Thanksgiving, Christ’s reign & surviving birth pains

by susan on November 23, 2015

Not only was yesterday the Sunday before Thanksgiving; it was also Christ the King Sunday, the final Sunday in the church year. It was a day to celebrate Christ’s reign in the world.

Ironically, this feels like one of the most turbulent, hostile & divisive weeks we have faced in our world lately. The mixture of terrorism, a massive refugee crisis & heightening political debates have created the perfect storm.

It’s hard to imagine Christ as King of a world as chaotic as this one.

For The Well, yesterday was not only the culmination of a church year, it was a day to share a Thanksgiving meal together, a time to reflect back and to look forward. It started with a brunch and ended with another meal, the meal that Jesus introduced with his disciples, the same ones with whom he shared many difficult discussions…

Like this one, recorded in Mark 13:1-8:

As he came out of the temple, one of his disciples said to him, “Look, Teacher, what large stones and what large buildings!” 2Then Jesus asked him, “Do you see these great buildings? Not one stone will be left here upon another; all will be thrown down.”

3When he was sitting on the Mount of Olives opposite the temple, Peter, James, John, and Andrew asked him privately, 4“Tell us, when will this be, and what will be the sign that all these things are about to be accomplished?” 5Then Jesus began to say to them, “Beware that no one leads you astray. 6Many will come in my name and say, ‘I am he!’ and they will lead many astray. 7When you hear of wars and rumors of wars, do not be alarmed; this must take place, but the end is still to come. 8For nation will rise against nation, and kingdom against kingdom; there will be earthquakes in various places; there will be famines. This is but the beginning of the birthpangs.

Once again, Jesus pours cold water on the grandiose illusions of those who had left their livelihoods to follow him. They were looking for a revolution and a revolutionary to overthrow an oppressive Roman government. And instead, Jesus predicts the destruction of the temple – – the most impressive masterpiece of King Herod & the place Jews believed was the closest point of contact between God and humanity.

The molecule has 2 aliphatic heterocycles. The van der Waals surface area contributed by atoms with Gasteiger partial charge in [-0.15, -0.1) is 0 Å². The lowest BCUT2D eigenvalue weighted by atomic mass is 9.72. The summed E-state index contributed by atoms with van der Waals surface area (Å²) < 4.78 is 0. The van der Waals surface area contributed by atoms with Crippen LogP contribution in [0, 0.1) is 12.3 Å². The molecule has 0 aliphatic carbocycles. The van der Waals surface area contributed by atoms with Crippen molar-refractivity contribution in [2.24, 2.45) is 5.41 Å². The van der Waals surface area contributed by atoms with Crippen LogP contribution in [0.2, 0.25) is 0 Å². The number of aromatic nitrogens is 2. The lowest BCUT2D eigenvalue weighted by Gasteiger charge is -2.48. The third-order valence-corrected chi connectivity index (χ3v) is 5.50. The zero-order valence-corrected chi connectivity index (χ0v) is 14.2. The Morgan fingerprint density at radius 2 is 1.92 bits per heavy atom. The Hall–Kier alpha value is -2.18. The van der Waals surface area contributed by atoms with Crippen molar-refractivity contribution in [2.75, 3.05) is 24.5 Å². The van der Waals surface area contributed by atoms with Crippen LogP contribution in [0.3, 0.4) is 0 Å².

Jesus predicts it will be destroyed.
He also predicts a bunch of other things
his followers would rather avoid:
false teachers (with great recruiting skills),
clashing kingdoms,
natural disasters & famines.

Not exactly the kind of revolution results they had in mind!

Jesus was describing the world that persecuted Christians reading this gospel for the first time were experiencing first hand. And it sounds a lot like the world we are living in right now.

We should be very careful, though, how we interpret Jesus’ words. Jesus was not telling his disciples to look for specific signs that the world is ending. He was letting them know that these horrific happenings are NOT the end of his reign.

They are signs that something new is being born.
This, he says, is but the beginning of the birth pains.
Birth pains happen because something is being born, but they can feel an awful lot like the end.

This is an important truth for our world right now.
It’s also an important truth for our community of faith, The Well at Springfield.

Over this past year we have experienced a few hard things together: We have been disappointed to not close the deal on a more permanent meeting space. We have been saddened by people leaving our community. And, we have been stuck in an eternal church bylaws birthing process! [hallelujah, that’s behind us now!]

Yet, in the midst of the mess, God has also been stirring us to dream new dreams together – here are a few are them:
We were compelled to begin a Tuesday & Friday opportunity for
deeper connection with one another,
to host a support group for those struggling with depression,
to provide our children with their first Bibles,
to bring a fragmented community together at a neighborhood park &
to share supplies, coats and gift cards with a struggling elementary school.

Not only did we do those things, but words of discouragement gave way to words of new life – words like:
“could we go to Uganda & see for ourselves?”
“I’m starting to pray again”
“listen to what I am learning”
“guess what! I’m going back to get my GED”.

And, yesterday, we shared a whole host of hopes & dreams that have emerged for the coming year!

What seems like the end is often just the beginning.
Like God’s kingdom – faith, life and forming Christ-centered community are long-term projects. There is nothing quick & easy about them.

To those disciples looking for a revolution, Jesus was saying don’t give up.
To persecuted Christians, Mark’s gospel was saying don’t give up.
This is not the end; there is more to come…

In an age of violence, we get to proclaim peace.
In an age of division, we get to unite.
In an age of hypocrisy, we get to begin another year of practicing the way of Jesus.

So, let us also not give up. Let us keep looking to Jesus in this beautiful & sometimes frightening new thing. What looks like the end is often the beginning. Now, that is cause for thanks!

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